Hawk Channel is the ocean side of the Keys. A larger and deeper draft boat has to go on the Hawk Channel side away from the usually more protected and very much shallower waters of Florida Bay which is on the other side (it is NOT the Gulf of Mexico BTW).
The confounded bridges that Flagler build for his railroad means that there are only about 2 draw bridges (both very tricky for us as the water is shallow) and 2 fixed level bridges that we could go to to get to more protected waters or to the marinas on the bay side.
Fondest memory: The little islands or keys that are off of the highway (no bridges to them) can sometimes provide some protection from the wind. We've anchored behind Rodrieguez twice on our way up or down Hawk Channel. We can't make it from Marathon to Miami in less than 2 days and we need someplace to stop for the night. Holding is not too good here, but at least it provides a chance to get partly under shelter from the wind.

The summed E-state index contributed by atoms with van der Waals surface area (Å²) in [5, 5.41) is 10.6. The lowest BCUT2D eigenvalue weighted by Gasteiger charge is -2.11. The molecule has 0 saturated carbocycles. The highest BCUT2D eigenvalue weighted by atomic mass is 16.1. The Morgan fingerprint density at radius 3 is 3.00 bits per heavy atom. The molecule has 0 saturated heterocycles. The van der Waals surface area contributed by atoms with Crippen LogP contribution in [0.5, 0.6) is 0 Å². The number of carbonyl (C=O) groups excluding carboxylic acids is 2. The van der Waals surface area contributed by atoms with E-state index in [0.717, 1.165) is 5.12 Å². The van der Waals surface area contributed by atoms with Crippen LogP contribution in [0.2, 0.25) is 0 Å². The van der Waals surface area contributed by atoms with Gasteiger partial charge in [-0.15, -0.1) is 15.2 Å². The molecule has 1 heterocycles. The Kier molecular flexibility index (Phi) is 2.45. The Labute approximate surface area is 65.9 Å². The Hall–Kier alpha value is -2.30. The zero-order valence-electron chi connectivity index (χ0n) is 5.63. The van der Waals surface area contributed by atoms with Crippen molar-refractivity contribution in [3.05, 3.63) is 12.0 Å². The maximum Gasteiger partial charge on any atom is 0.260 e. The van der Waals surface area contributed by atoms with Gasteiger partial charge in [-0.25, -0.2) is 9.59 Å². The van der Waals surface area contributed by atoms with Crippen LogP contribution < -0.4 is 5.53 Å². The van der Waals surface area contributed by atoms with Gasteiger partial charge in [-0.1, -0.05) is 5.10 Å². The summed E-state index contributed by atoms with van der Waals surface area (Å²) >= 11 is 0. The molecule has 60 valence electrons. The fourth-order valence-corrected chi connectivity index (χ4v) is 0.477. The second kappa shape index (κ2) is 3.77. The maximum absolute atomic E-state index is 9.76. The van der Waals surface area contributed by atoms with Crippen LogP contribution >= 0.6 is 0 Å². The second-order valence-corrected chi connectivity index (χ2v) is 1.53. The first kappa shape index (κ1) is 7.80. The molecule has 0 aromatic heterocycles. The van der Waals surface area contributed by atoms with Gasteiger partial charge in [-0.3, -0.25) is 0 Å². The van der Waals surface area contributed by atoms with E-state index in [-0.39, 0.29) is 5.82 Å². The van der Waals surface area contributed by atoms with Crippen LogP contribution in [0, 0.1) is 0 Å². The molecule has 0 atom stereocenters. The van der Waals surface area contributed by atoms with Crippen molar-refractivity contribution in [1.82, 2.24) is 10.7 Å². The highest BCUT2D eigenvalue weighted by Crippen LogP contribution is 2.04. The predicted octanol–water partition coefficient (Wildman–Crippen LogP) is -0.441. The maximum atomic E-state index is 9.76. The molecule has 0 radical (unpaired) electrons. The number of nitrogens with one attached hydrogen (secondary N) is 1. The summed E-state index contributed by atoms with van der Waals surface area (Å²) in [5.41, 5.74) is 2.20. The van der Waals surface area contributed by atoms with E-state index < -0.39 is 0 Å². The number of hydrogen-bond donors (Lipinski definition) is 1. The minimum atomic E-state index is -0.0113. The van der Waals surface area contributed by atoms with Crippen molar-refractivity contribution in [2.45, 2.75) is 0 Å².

You can see in this picture how the wind and current has whipped up the sand and made the water aqua green. (Before I straightened it, the picture was tilted because the boat was rocking, and I was sticking my head over the side to get the picture.) When it is calm, the water is a nice glossy blue when it is deep (second photo), and shades of green to yellow as it gets shallower.
Favorite thing: From the bridges of the Overseas Highway (especially 7 mile bridge) you can see fishing boats, birds and little keys or islands. Some of them don't have anyone living on them, but rest assured, they all belong to someone. This one is probably Money Key or possibly one of the Molasses Keys. We saw it on the drive down to the Big Pine Flea Market.